Some days will require long drives because you can’t rush when negotiating the tricky terrain. These days will give you an opportunity to take in the epic scenery while listening to some true-blue tunes (AC/DC, Yothu Yindi and Midnight Oil are all recommended, but if you need to crank some Kylie then so be it).


You’ll encounter many things with wings

A jabiru bird in Kakadu National Park, Australia

Photo captured by Johan Rentmeesters

Ever wonder why anyone would wear a wide-brimmed hat adorned with corks hanging on strings? Not worn as a fashion statement, cork hats help ward off the notoriously large number of flies living in Australia.

While 30,000 different species of fly can be found in Australia, bush flies and blowflies are the ones that tend to love human company the most. From conglomerating at picnics and barbeques to attaching themselves to the sweaty backs of locals. Flies are ever-present in the Australian outback.

It could be argued that you haven’t really experienced Australia until you’ve accidentally swallowed a fly while biting into a meat pie. And even though fly numbers fluctuate with the seasons, it’s safe to say that by the end of your trip, you’ll have mastered the ‘Bush Salute’ (a reactionary swatting hand movement that has little-to-no impact on fly behaviour).

Thankfully, you’ll also see many other creatures of the winged variety. Fruit bats in Darwin, black cockatoos in Perth, blue-winged kookaburras in Broome, colourful finches at Lake Argyle and hooded parrots in Katherine. These vibrant (and often incredibly loud) birds that aren’t found in the wild anywhere else in the world will become your constant companions.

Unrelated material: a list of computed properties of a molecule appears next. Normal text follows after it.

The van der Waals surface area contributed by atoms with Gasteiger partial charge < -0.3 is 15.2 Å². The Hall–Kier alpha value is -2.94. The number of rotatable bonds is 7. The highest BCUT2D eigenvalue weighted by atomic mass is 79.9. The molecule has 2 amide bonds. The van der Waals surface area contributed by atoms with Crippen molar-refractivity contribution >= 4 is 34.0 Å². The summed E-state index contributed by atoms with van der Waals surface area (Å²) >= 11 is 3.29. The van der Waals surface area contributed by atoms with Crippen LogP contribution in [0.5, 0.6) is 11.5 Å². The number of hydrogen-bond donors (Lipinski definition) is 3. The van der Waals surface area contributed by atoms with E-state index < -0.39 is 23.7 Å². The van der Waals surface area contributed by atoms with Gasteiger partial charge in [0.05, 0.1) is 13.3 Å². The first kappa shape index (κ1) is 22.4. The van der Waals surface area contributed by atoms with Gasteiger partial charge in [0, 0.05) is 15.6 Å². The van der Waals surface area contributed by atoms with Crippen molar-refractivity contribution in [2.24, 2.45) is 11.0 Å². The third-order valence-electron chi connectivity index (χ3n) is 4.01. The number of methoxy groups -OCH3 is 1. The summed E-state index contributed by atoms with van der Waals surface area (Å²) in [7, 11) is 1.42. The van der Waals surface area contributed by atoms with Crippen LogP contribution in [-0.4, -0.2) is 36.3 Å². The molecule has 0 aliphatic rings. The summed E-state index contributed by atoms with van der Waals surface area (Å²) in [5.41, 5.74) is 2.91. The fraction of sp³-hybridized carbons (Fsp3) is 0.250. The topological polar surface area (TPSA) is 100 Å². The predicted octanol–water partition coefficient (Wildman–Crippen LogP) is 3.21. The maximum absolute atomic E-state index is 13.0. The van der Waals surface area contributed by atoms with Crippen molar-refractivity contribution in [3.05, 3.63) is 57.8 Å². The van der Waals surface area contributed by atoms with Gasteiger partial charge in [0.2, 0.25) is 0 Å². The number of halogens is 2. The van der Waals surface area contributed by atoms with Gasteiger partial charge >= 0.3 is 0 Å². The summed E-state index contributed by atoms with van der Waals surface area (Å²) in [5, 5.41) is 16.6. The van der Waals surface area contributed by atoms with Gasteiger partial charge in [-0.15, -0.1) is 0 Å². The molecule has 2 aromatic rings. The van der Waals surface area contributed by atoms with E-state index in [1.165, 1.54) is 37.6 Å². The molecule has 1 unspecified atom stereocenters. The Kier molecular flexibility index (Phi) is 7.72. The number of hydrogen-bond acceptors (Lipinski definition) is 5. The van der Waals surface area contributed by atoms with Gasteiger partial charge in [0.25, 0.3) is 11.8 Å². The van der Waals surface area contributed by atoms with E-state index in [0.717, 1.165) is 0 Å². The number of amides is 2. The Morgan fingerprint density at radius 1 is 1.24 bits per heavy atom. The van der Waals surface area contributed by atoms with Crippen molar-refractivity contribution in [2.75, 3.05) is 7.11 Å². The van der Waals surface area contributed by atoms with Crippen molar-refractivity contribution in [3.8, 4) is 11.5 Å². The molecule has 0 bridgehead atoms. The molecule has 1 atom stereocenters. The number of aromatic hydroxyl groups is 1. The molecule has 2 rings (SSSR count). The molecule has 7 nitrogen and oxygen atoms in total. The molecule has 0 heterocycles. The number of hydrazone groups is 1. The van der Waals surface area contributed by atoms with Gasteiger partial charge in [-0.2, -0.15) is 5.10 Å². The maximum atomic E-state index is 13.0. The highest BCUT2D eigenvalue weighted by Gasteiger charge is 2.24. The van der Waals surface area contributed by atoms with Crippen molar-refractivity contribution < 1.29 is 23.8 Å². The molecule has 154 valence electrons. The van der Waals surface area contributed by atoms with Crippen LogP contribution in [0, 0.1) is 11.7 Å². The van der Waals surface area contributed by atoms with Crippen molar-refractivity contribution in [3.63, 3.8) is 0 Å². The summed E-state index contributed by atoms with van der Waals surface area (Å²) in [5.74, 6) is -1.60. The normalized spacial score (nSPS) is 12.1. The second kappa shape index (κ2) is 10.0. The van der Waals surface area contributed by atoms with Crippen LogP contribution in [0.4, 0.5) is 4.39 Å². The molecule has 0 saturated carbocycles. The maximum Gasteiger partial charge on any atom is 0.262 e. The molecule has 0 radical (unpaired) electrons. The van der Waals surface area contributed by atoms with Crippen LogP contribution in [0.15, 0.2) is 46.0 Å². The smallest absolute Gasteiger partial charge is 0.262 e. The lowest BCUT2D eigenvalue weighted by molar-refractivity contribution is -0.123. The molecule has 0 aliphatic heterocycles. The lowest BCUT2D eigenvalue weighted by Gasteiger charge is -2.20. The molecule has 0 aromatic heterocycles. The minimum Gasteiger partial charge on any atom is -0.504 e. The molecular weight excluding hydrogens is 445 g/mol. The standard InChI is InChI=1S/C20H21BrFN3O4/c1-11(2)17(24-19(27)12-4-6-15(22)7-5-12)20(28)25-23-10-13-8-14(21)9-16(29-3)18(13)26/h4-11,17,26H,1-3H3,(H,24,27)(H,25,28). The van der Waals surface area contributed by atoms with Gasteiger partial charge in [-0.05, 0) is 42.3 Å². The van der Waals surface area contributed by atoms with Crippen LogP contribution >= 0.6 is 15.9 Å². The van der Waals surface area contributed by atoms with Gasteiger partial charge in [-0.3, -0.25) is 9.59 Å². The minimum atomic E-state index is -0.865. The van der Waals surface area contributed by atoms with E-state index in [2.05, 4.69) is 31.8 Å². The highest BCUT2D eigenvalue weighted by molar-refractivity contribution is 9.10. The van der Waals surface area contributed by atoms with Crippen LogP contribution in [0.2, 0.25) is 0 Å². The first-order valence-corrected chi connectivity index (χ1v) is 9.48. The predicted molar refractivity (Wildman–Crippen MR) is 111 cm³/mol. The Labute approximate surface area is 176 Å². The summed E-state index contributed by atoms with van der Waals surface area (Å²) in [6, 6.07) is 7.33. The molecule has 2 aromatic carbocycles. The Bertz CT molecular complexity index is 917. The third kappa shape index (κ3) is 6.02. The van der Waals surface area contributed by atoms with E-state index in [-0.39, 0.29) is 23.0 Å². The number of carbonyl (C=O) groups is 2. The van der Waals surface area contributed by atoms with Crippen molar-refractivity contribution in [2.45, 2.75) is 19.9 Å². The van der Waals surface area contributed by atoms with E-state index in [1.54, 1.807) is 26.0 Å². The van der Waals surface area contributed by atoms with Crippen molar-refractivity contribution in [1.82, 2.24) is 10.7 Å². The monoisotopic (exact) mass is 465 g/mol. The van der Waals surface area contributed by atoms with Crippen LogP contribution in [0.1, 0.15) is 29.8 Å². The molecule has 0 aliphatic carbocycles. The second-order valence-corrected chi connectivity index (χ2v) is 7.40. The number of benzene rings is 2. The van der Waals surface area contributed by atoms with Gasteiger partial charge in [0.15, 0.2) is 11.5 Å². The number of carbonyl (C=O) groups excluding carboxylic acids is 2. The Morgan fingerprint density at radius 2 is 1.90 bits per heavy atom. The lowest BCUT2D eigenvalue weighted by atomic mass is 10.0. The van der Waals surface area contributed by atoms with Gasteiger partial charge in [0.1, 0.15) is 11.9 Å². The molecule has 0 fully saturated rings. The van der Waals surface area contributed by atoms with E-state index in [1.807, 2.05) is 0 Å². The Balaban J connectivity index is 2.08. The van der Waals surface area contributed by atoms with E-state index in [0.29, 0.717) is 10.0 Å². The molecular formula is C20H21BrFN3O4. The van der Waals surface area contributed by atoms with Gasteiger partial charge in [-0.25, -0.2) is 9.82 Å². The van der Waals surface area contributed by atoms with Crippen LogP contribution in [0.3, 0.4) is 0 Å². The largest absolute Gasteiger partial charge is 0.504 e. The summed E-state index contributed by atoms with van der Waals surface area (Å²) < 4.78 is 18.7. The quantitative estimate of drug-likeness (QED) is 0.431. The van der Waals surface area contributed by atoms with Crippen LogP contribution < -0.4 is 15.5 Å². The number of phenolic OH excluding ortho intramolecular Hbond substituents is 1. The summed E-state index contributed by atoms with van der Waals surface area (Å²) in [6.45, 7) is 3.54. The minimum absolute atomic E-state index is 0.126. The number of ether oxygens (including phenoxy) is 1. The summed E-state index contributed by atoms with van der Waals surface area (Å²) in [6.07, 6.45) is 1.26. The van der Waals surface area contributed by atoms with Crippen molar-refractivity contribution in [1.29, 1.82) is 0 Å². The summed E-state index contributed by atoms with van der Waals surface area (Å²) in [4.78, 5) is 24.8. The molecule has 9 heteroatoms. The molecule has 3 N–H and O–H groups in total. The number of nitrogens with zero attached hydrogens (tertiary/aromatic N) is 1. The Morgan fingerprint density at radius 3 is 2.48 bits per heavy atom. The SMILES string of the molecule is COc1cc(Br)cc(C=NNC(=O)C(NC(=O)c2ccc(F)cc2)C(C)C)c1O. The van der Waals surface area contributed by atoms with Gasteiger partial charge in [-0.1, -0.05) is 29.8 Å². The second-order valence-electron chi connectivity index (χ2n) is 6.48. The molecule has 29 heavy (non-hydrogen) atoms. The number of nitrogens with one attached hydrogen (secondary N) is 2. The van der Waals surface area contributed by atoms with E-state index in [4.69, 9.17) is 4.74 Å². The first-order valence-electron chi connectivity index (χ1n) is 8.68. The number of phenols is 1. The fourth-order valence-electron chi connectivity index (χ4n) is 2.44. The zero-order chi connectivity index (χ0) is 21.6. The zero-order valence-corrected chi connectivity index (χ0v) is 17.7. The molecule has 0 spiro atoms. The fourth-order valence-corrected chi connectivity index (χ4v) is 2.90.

Oh, and if you hear an eerie screeching sound in the middle of the night, don’t be alarmed. It’s just the bush-stone curlew, whose unforgettable call sounds not unlike a woman screaming.


You’ll disconnect, then reconnect

Solo traveller walking through the MacDonnell Ranges in Australia

Photo captured by Patrick O’Neill

Unlike many other countries, there are vast tracts of Australia where phone coverage and Wi-Fi signal aren’t available. But don’t panic, there’s always the bush telly (see above) to keep you entertained.

In the beginning, you might catch yourself reflexively scrolling through Instagram or logging into Facebook to find you’ve got no access. Soon enough, your reliance on being connected will start to wane as your connection with the group and the land grows. By the end of the trip, lurking on the internet will be the last thing on your mind.

Of course, there’s always landlines and satellite phones for emergency situations. But otherwise, an overland journey through Australia offers the rare chance to disconnect, then reconnect on an entirely new level.

If you’d like to know more about an Australian Overland adventure, contact our friendly team on 08 8223 5905.